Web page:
Opinion No. 1999-267

Joel R. Stubblefield

Attorney General of Arkansas — Opinion
Opinion Delivered December 22, 1999

MARK PRYOR, Attorney General

Dr. Joel R. Stubblefield, President Westark College 5210 Grand Avenue P.O. Box 3649 Fort Smith, AR 72913-3649

Dear Dr. Stubblefield:

You have requested an Attorney General opinion concerning deferred compensation for a college employee.

You have described a situation in which an employee of Westark College (a state-supported college) received a lump sum severance payment in 1999 when his former employer downsized its workforce. The lump sum severance was larger than expected because the former employer had failed to withhold for a 401K plan. The employee has requested to have his current contract with the college amended in order to defer income from calendar year 1999 to calendar year 2000, so as to avoid excessive taxes for the 1999 tax year.

In light of this situation, you have asked:

Can a state-supported college amend an employee’s contract to defer income from calendar year 1999 to calendar year 2000?

It is my opinion that no provision of Arkansas law would operate to prohibit a state-supported college from amending an employee’s contract to defer income from calendar year 1999 to calendar year 2000. However, the arrangement must comply with all requirements and restrictions of federal tax law. It must also comply with any college rules that are in place to govern deferred compensation.[1]

The issue about which you have inquired is primarily a contractual issue. The two parties to the contract — Westark and its employee — are free to enter into any legal contractual arrangement they might negotiate. There is nothing illegal under Arkansas law about a contractual arrangement such as you have described. However, federal law imposes certain requirements, limitations, and restrictions on deferrals of compensation for purposes of federal income tax. The arrangement entered into between Westark and its employee must comply with all such provisions of federal law. Because the Arkansas Attorney General is not equipped to opine definitively on such issues, it would be advisable for you to direct any federal taxation questions to federal officials or to private taxation counsel.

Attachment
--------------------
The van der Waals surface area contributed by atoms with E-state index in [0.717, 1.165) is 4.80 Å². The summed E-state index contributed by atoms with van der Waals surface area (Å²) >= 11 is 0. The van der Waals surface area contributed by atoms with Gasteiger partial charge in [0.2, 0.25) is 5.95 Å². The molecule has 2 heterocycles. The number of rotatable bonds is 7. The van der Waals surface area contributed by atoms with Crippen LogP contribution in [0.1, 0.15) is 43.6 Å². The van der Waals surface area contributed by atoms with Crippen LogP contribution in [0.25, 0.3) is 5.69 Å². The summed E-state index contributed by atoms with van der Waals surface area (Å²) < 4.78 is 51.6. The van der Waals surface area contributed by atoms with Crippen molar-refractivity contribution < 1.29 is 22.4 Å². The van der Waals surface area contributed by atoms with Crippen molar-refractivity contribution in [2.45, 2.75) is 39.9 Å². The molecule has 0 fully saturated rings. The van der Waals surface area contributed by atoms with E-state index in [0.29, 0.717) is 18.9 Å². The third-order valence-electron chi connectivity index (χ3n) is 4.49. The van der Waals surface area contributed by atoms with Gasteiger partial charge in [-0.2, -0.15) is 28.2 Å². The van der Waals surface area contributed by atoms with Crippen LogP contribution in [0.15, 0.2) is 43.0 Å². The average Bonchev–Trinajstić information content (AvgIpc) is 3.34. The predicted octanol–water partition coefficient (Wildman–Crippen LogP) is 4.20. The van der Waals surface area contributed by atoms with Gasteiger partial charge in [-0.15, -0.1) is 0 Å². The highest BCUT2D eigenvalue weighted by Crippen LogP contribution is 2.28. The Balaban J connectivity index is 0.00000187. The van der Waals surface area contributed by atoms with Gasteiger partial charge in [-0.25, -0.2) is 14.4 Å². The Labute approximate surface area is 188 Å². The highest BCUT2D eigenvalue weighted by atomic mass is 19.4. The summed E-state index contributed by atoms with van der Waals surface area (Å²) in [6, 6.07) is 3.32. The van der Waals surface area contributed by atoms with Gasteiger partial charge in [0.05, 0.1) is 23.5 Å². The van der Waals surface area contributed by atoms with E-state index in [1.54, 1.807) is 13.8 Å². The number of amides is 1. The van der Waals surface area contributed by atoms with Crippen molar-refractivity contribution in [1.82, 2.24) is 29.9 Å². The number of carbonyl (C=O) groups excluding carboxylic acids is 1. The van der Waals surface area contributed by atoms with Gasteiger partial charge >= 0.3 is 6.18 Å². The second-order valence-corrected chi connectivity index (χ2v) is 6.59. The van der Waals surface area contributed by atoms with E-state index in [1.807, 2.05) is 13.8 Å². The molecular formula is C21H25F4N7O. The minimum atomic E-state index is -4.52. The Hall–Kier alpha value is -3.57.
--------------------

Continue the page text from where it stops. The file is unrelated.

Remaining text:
Assistant Attorney General Suzanne Antley prepared the foregoing opinion, which I hereby approve.


MARK PRYOR Attorney General


[1] It should be noted that the provisions of A.C.A. § 21-5-501 et seq. specifically authorize public employers to enter into contracts to defer the compensation of their employees. The pertinent provision states:

The state or any county, city, town, or other political subdivision may, by contract, agree with any employee to defer, in whole or in part, any portion of that employee’s future compensation.

A.C.A. § 21-5-504(a).

The term “employee,” as used in the above-quoted section, is defined as follows:

For the purpose of this subchapter, unless the context otherwise requires, “employee” means any person, partnership, or professional association whether appointed, elected, or under contract, providing services for the state, county, city, town, or other political subdivision for which compensation is paid.

A.C.A. § 21-5-501.

The above-quoted definition is stated broadly enough to include employees of state-supported institutions of higher education. The Arkansas Supreme Court has specifically stated that employees of state-supported colleges are state employees. See Muse v. Prescott School Dist., 233 Ark. 789, 349 S.W.2d 329 (1961). Therefore, employees of state-supported colleges can be extended the deferment benefit that is stated in Section 504, quoted above.

It appears, however, that the benefit envisioned by this statutory section is an institution-wide deferred compensation plan, rather than a benefit that is extended on a case-by-case basis. In the case of institutions that have created such a plan, the individual who is responsible for administering the plan for the institution is also responsible for promulgating rules and regulations to govern the plan. Therefore, if the arrangement that is entered into between Westark and its employee is one that falls within the provisions of such a plan, it must comply with the rules and regulations that govern that plan.